Overview: The Cancer Biology, Informatics & Omics Training (CBIO) training program in the School of Medicine (SOM) at the University of California, San Diego (UCSD) provides PhD students and post-doctoral scholars with training in fundamental discovery cancer research that emphasizes big data acquisitions through Omics technologies and big data analyses by using Informatics and Machine Learning tools.
Trainees in CBIO spend two years in the program to fulfill the training requirements. During the two-year training period, trainees receive stipend, tuition/fees, and travel support either from the CBIO training grant (T32CA067754) or from fellowships awarded to individual trainees. The training grant has the budget to support 3 predocs (PhD students) and 3 postdocs each year. With trainee fellowships, more than 6 trainees per year have participated in CBIO training activities.
Scientific Rationales for CBIO Training: (i) Advancements in cancer diagnosis and treatment are propelled by basic research discoveries on cancer-relevant biological processes; (ii) Cancer Omics Technologies (Genomics, Epigenomics, Proteomics, Metabolomics) have provided a wealth of data, which when intelligently analyzed, not only facilitate the delivery of precision cancer medicine but also enable cancer-relevant translation of novel insights and new mechanisms deduced from model organism research; (iii) Modern investigation of cancer biology in the human system requires knowledge and proficiency in omics technologies and computational tools.
CBIO Training Goals: (i) Achieve research excellence in advanced systems and approaches; (ii) Acquire foundational knowledge on cancer biology and bioinformatics through coursework; (iii) Develop translational insights through CBIO Monthly Scientific Meetings, Cancer Genomics Journal Club, and the MolecularTumor Board at the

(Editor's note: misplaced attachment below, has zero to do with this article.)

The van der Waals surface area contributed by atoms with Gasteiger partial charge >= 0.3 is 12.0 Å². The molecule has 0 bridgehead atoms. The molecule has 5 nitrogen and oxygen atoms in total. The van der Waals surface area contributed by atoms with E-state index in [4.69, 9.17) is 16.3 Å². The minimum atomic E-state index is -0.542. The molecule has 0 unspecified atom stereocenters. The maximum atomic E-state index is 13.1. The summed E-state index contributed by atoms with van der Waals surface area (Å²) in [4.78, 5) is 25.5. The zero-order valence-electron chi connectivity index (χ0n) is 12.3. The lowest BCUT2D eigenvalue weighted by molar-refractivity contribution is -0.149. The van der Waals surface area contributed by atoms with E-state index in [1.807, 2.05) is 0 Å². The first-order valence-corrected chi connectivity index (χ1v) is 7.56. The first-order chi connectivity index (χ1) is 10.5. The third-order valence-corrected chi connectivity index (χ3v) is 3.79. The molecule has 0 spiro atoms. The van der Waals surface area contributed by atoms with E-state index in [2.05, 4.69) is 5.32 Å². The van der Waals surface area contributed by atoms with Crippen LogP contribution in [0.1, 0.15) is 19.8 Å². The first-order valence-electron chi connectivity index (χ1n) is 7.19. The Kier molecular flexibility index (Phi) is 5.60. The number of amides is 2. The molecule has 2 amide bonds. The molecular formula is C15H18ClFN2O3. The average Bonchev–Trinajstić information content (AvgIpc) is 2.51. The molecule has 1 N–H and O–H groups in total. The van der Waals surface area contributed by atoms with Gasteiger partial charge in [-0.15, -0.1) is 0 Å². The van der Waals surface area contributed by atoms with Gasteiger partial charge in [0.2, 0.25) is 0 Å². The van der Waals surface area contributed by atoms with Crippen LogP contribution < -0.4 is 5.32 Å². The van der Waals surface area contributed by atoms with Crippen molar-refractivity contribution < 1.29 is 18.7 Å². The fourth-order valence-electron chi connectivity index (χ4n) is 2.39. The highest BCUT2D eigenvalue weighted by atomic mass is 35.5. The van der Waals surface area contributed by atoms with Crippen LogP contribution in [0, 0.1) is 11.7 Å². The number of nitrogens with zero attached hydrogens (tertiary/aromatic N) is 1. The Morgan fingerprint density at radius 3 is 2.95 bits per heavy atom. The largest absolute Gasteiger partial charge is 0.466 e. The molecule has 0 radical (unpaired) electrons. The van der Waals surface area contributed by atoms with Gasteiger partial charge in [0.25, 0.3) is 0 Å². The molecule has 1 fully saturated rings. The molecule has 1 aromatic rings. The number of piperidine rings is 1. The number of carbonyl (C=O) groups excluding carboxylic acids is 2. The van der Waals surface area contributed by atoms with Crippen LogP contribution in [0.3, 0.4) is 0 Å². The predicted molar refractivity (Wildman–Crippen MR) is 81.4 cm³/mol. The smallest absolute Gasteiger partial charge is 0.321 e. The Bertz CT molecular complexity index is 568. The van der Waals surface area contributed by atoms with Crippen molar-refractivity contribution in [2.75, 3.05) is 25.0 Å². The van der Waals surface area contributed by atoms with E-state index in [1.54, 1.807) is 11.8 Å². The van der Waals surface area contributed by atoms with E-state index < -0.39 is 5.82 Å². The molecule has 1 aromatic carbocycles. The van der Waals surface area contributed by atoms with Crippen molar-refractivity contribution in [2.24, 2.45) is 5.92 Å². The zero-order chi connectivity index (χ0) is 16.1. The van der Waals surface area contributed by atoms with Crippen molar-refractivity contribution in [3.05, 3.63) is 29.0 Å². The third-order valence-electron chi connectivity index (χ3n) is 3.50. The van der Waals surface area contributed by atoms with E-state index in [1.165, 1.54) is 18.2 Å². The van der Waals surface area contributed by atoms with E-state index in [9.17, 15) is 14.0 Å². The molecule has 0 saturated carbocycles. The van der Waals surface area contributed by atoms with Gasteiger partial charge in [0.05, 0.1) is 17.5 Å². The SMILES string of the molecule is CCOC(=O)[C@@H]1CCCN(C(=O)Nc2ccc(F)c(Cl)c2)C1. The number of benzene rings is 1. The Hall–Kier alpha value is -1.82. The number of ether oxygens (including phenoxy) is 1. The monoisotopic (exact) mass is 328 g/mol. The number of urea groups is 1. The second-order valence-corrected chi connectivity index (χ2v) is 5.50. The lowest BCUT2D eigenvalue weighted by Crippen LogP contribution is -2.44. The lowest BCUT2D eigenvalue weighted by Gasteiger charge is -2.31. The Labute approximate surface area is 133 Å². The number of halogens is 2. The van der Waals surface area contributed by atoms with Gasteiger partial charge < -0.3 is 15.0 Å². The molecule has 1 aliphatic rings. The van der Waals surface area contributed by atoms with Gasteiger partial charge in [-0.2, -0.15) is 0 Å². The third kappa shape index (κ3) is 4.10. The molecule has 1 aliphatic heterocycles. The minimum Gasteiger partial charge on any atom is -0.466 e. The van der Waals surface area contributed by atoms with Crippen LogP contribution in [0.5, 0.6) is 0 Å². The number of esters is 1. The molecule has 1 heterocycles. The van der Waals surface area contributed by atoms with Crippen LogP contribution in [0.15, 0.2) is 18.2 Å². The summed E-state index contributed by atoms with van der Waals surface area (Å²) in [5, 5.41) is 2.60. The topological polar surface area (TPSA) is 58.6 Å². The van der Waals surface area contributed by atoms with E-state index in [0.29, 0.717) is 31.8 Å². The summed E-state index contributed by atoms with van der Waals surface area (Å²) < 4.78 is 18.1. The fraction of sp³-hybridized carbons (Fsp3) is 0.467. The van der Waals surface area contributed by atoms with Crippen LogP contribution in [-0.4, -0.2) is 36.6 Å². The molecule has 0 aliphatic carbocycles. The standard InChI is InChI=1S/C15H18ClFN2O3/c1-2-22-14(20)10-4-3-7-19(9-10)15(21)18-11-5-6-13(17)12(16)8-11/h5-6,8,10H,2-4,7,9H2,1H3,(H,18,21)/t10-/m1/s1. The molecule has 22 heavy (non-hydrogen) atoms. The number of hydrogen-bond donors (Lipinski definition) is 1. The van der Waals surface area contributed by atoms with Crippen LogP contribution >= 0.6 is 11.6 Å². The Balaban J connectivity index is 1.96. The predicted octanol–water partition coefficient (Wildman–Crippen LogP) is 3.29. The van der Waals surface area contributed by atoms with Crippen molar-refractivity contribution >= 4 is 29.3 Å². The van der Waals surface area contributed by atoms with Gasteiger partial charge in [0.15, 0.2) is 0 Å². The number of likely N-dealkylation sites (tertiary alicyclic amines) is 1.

Moores Cancer Center (MCC); (iv) Keep pace with cancer biology, informatics and omics research advancements through seminars and workshops; (v) Facilitate career development through mentoring, workshops, retreats. and participation in national/international scientific meetings.
CBIO Training Environment: The CBIO program leverages the continuing expansion of biomedical research in the UCSD SOM to identify faculty mentors with cancer-relevant research expertise, productive research programs, principled research conduct and outstanding training history from the
Departments of Cellular & Molecular Medicine, Medicine,
Pharmacology, Surgery and others. The CBIO program activities expose trainees and faculty mentors to a diversity of systems, approaches and technologies that are employed and/or being developed to investigate the complex biology of cancer. The CBIO program has fostered research collaboration among faculty and trainees and will continue to function as a nexus for cancer-focused research and training in the SOM at UCSD.
Trainee Selection: The CBIO program selects trainees with outstanding academic achievements and cancer-focused research interests. Predoc trainees are selected from PhD students in the Biomedical Sciences (BMS) graduate program and have been accepted by CBIO facutly as thesis students. Priorities are given to students from under-represetned minority groups and students who have successfully completed the minor proposition exams. Postdoc trainees are selected from candidates nominated by self or by CBIO faculty. Priorities are given to postdocs with productive publication records and research interests focused on cancer biology, informatics or omics technologies.
Program Administration & Evaluation:
The CBIO program Executive Committee, consisting of the CBIO Program Director, Co-Directors, and two other CBIO faculty mentors, selects and evaluates trainees and faculty. The CBIO External Advisory Committee (EAC) and Internal Advisory Committee (IAC) conduct annual reviews to evaluate the effectiveness of CBIO in reaching its training goals. CBIO trainees and faculty also evalute the program annually by participation in anonymous surveys conducted by the CBIO program staff.